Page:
Do you read a Scripture passage and wonder, “What just happened?” It happens to me a lot, and it is the number one reason my Bible time is often extended. Countless times, one scripture reading leads to questions, which leads to rabbit trails, which leads to more questions and the cycle never ends. Last week’s post, What’s Wrong with Organized Religion, someone made a comment regarding 1 Samuel 15, and challenged me to read it again. I took up the challenge, even though I am very familiar with the passage.
I read the scripture as though it was the first time and I questioned something I hadn’t noticed on previous readings. God rejected Saul as king, but Saul retains his kingdom until his death, which is almost two decades later. If Saul is still king, then what happened? Is God proven to be unable to remove him from being king or was it something deeper?
I believe Saul’s spiritual authority was removed. He was no longer aligned with heavenly authority but his choice for rebellion established his allegiance with the power and authority of the prince of this world, which we know is really no authority (Matthew 28:18 and Romans 13:1).
It’s similar to the effect of eating the fruit from the tree of the knowledge of good and evil. The punishment was death, however Adam and Eve didn’t immediately die, so it must have indicated another kind of death – a spiritual death. Likewise, the consequence for Saul’s disobedience was loss of spiritual authority.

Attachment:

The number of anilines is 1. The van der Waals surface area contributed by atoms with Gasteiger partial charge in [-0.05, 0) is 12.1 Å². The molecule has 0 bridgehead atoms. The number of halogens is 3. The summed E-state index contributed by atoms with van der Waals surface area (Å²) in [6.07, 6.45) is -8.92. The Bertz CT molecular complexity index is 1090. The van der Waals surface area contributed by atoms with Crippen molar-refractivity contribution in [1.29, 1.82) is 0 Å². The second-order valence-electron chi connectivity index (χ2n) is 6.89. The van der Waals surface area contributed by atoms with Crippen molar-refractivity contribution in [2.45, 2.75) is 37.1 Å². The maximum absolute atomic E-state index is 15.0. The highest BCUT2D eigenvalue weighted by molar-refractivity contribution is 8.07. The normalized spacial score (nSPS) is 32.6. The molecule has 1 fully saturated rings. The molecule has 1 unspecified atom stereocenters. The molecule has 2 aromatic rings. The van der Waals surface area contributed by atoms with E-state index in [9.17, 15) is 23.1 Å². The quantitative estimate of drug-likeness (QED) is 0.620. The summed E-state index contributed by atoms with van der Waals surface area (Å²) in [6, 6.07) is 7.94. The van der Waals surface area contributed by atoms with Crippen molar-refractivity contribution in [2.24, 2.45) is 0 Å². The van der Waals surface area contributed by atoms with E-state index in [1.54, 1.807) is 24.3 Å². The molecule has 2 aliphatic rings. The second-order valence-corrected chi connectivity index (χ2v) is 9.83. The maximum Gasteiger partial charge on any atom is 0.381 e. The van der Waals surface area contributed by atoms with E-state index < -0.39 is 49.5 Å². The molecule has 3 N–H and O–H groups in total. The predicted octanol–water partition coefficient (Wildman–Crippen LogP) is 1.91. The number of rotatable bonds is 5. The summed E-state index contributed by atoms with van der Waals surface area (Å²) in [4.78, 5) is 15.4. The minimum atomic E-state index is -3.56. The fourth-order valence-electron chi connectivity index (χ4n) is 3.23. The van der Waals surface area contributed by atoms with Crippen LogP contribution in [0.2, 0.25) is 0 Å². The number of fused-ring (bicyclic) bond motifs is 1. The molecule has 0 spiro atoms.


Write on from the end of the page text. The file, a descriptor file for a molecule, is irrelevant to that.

In this way, Daniel 2:21 makes sense, “he deposes kings and raises up others.” One of the mysteries I struggle to understand is how leaders such as Stalin, Hitler or Bin Laden could be in power if I believe God is the one who established them, and if they are in power, how could anyone be expected to submit to their authority? But if I understand it in light of spiritual authority, then I know leaders that are not under the authority given by God, actually do not have any authority.
The same principle is at work in the New Testament with the example by the Sons of Sceva (Acts 19:13-16), they were not under the authority of Jesus Christ, therefore they could not exorcise evil spirits with authority and they in turn were beaten up themselves.
The kingdom of heaven operates differently; spiritual authority cannot be seized or taken, it can only be given. Jesus said to his disciples, freely you have received, freely give (Matthew 10:8), and all authority has been given to Jesus, which he infers to his disciples in the commission to go and make disciples, teaching them to obey all the commands (Matthew 28:18-20). The only way we can fulfill the commission is by authority, which Jesus gives to those who believe in him and submit their lives to him.
There is more to uncover and learn about the theme of spiritual authority - I’ve just begun on this subject. Do you have anything to add? Do you agree? Disagree? I’m interested in your thoughts and opinions, so please share in the comments.